In my communication with Sunrise activist Laís Santoro, who is active in the Baltimore, Maryland and Johns Hopkins University hubs, she added that young people often have a better understanding of the climate crisis than members of other generations. Even so, “there’s also lots of ageism and leaders talking down to us when we really do understand what will be in our future if we don’t take action. We’re the ones that are worried, experiencing climate anxiety or grief, or mental health conditions after climate disasters.”

Santoro admitted that the SDGs aren’t present in the agendas of Sunrise hubs in Baltimore or Johns Hopkins University, but she doesn’t think that means Sunrise isn’t advancing the SDGs. “We are actively fighting for a world where there is no poverty, where people are in good health and are not disproportionately exposed to toxic air and environments, we are fighting for sustainable cities and communities,” she explains.

Santoro adds that in the US, climate change “disproportionately impact[s] low-income communities of color that… do not have the mental health care to address those concerns.” The intersectionality of the climate, economy, and justice is at the heart of the work of the Sunrise Movement. It recognizes that the environment is not a special interest; it is a factor in the economy, in people’s cultures, and in people’s health.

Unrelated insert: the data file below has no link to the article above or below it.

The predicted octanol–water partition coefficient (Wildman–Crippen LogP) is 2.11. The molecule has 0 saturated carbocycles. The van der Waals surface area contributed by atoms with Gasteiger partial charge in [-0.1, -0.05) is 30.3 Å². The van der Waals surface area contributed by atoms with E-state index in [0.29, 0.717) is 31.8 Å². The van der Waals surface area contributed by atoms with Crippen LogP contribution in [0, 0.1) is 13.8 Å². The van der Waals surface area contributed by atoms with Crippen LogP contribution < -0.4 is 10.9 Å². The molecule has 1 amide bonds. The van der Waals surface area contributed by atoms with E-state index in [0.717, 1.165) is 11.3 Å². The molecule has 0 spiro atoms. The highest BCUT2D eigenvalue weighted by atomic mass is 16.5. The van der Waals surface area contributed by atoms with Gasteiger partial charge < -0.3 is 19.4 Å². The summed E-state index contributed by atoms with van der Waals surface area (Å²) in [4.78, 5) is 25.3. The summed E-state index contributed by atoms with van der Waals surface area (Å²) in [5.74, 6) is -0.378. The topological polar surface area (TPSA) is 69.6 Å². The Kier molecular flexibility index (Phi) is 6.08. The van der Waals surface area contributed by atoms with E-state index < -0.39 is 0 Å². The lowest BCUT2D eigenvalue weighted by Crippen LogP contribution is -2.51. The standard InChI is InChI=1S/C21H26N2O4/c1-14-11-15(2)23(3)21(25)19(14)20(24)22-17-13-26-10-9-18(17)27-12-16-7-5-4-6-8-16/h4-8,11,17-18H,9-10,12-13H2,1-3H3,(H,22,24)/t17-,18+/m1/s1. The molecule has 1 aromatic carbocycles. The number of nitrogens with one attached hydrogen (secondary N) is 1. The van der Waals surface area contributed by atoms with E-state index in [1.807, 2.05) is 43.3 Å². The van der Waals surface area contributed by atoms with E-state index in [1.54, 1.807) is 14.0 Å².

The overlaps between the GND and SDGs are numerous and speak to the universal challenges that each of these agendas seek to address.

Sustainable US, Sustainable World

The GND is focused on the US, and the US alone. Cochran expressed doubt that the SDGs “have had a big impact on people’s view of the Green New Deal, and I don’t think many people [in the US] are really familiar with them.”

Many politicians in the US eye global agendas coming from the UN with suspicion, and do not prioritize international cooperation or dealing with issues that aren’t a domestic priority. These elements are missing from the GND, as they are sacrifices that the authors of the draft had to make for it to gain any political traction. Nonetheless, the GND outlines a sustainable future for the US that is in line with the future that the SDGs seek to inspire through global cooperation.

Even though the goals of the GND are focused on US domestic challenges and needs, its transformation into laws could lead to examples and lessons for other countries. Santoro, who immigrated from Brazil as a child, said “it’s really important for me to do what I can in [the US] because I have had the privilege of being able to move here… but my family cannot afford it anymore and is not welcome, given the current state of immigration policy.” She is passionate about climate justice, especially after smoke from the fires to clear the Amazon for agribusiness reached her hometown of São Paulo. That passion led her to champion the GND through Sunrise because Santoro believes “a Green New Deal for the US could mean a Green New Deal for the rest of the world!”

This article was authored by Lydia Grund, IISD Generation 2030 intern and biology and environmental science and policy major, The College of William & Mary.